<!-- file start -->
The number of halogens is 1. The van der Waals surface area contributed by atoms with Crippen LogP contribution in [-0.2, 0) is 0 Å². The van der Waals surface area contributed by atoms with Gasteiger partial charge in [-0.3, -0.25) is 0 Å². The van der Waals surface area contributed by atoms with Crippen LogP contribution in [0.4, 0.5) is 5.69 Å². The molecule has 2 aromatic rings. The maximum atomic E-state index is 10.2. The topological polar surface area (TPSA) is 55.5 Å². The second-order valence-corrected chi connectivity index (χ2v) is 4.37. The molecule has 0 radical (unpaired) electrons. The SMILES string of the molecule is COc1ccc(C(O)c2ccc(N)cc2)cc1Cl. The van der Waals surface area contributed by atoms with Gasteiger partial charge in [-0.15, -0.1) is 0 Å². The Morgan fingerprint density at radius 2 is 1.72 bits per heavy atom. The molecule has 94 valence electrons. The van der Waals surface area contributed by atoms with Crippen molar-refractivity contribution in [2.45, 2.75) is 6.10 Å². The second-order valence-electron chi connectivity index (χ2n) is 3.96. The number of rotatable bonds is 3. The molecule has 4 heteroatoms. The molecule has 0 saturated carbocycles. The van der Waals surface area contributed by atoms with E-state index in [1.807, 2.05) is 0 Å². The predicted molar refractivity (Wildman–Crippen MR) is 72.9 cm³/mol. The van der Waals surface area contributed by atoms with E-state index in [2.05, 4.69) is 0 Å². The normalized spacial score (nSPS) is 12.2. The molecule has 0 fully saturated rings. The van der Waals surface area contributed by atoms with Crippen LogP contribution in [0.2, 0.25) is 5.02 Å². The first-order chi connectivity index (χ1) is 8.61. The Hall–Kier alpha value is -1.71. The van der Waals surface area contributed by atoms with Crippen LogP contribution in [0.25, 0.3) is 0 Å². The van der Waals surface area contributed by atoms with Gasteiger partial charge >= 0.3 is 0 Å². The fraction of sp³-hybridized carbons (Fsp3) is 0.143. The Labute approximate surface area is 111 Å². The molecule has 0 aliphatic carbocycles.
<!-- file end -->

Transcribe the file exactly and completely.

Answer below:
The number of halogens is 1. The van der Waals surface area contributed by atoms with Crippen LogP contribution in [-0.2, 0) is 0 Å². The van der Waals surface area contributed by atoms with Gasteiger partial charge in [-0.3, -0.25) is 0 Å². The van der Waals surface area contributed by atoms with Crippen LogP contribution in [0.4, 0.5) is 5.69 Å². The molecule has 2 aromatic rings. The maximum atomic E-state index is 10.2. The topological polar surface area (TPSA) is 55.5 Å². The second-order valence-corrected chi connectivity index (χ2v) is 4.37. The molecule has 0 radical (unpaired) electrons. The SMILES string of the molecule is COc1ccc(C(O)c2ccc(N)cc2)cc1Cl. The van der Waals surface area contributed by atoms with Gasteiger partial charge in [-0.15, -0.1) is 0 Å². The Morgan fingerprint density at radius 2 is 1.72 bits per heavy atom. The molecule has 94 valence electrons. The van der Waals surface area contributed by atoms with Crippen molar-refractivity contribution in [2.45, 2.75) is 6.10 Å². The second-order valence-electron chi connectivity index (χ2n) is 3.96. The number of rotatable bonds is 3. The molecule has 4 heteroatoms. The molecule has 0 saturated carbocycles. The van der Waals surface area contributed by atoms with E-state index in [1.807, 2.05) is 0 Å². The predicted molar refractivity (Wildman–Crippen MR) is 72.9 cm³/mol. The van der Waals surface area contributed by atoms with E-state index in [2.05, 4.69) is 0 Å². The normalized spacial score (nSPS) is 12.2. The molecule has 0 fully saturated rings. The van der Waals surface area contributed by atoms with Crippen LogP contribution in [0.2, 0.25) is 5.02 Å². The first-order chi connectivity index (χ1) is 8.61. The Hall–Kier alpha value is -1.71. The van der Waals surface area contributed by atoms with Crippen LogP contribution in [0.25, 0.3) is 0 Å². The van der Waals surface area contributed by atoms with Gasteiger partial charge >= 0.3 is 0 Å². The fraction of sp³-hybridized carbons (Fsp3) is 0.143. The Labute approximate surface area is 111 Å². The molecule has 0 aliphatic carbocycles.